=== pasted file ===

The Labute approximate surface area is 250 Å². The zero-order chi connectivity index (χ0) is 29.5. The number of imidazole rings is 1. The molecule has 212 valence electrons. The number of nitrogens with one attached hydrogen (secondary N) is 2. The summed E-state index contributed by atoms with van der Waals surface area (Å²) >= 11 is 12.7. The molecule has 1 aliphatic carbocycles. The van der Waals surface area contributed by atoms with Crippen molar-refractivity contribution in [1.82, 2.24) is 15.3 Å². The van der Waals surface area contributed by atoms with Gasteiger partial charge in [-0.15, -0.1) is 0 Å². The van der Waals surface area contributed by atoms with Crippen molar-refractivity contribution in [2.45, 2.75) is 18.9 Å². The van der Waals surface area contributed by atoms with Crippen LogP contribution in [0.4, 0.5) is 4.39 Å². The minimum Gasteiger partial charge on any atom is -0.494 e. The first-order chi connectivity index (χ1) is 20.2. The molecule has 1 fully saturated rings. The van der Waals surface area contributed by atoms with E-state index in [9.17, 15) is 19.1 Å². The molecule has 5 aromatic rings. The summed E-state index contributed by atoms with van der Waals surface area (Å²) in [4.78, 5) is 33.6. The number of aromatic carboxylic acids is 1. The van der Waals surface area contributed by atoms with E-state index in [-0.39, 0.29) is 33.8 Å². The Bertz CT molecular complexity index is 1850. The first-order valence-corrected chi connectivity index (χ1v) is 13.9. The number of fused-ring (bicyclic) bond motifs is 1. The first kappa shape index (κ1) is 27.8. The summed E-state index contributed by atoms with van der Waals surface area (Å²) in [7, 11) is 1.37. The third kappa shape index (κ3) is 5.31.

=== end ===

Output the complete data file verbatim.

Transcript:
The Labute approximate surface area is 250 Å². The zero-order chi connectivity index (χ0) is 29.5. The number of imidazole rings is 1. The molecule has 212 valence electrons. The number of nitrogens with one attached hydrogen (secondary N) is 2. The summed E-state index contributed by atoms with van der Waals surface area (Å²) >= 11 is 12.7. The molecule has 1 aliphatic carbocycles. The van der Waals surface area contributed by atoms with Crippen molar-refractivity contribution in [1.82, 2.24) is 15.3 Å². The van der Waals surface area contributed by atoms with Gasteiger partial charge in [-0.15, -0.1) is 0 Å². The van der Waals surface area contributed by atoms with Crippen molar-refractivity contribution in [2.45, 2.75) is 18.9 Å². The van der Waals surface area contributed by atoms with Crippen LogP contribution in [0.4, 0.5) is 4.39 Å². The minimum Gasteiger partial charge on any atom is -0.494 e. The first-order chi connectivity index (χ1) is 20.2. The molecule has 1 fully saturated rings. The van der Waals surface area contributed by atoms with E-state index in [9.17, 15) is 19.1 Å². The molecule has 5 aromatic rings. The summed E-state index contributed by atoms with van der Waals surface area (Å²) in [4.78, 5) is 33.6. The number of aromatic carboxylic acids is 1. The van der Waals surface area contributed by atoms with E-state index in [-0.39, 0.29) is 33.8 Å². The Bertz CT molecular complexity index is 1850. The first-order valence-corrected chi connectivity index (χ1v) is 13.9. The number of fused-ring (bicyclic) bond motifs is 1. The first kappa shape index (κ1) is 27.8. The summed E-state index contributed by atoms with van der Waals surface area (Å²) in [7, 11) is 1.37. The third kappa shape index (κ3) is 5.31.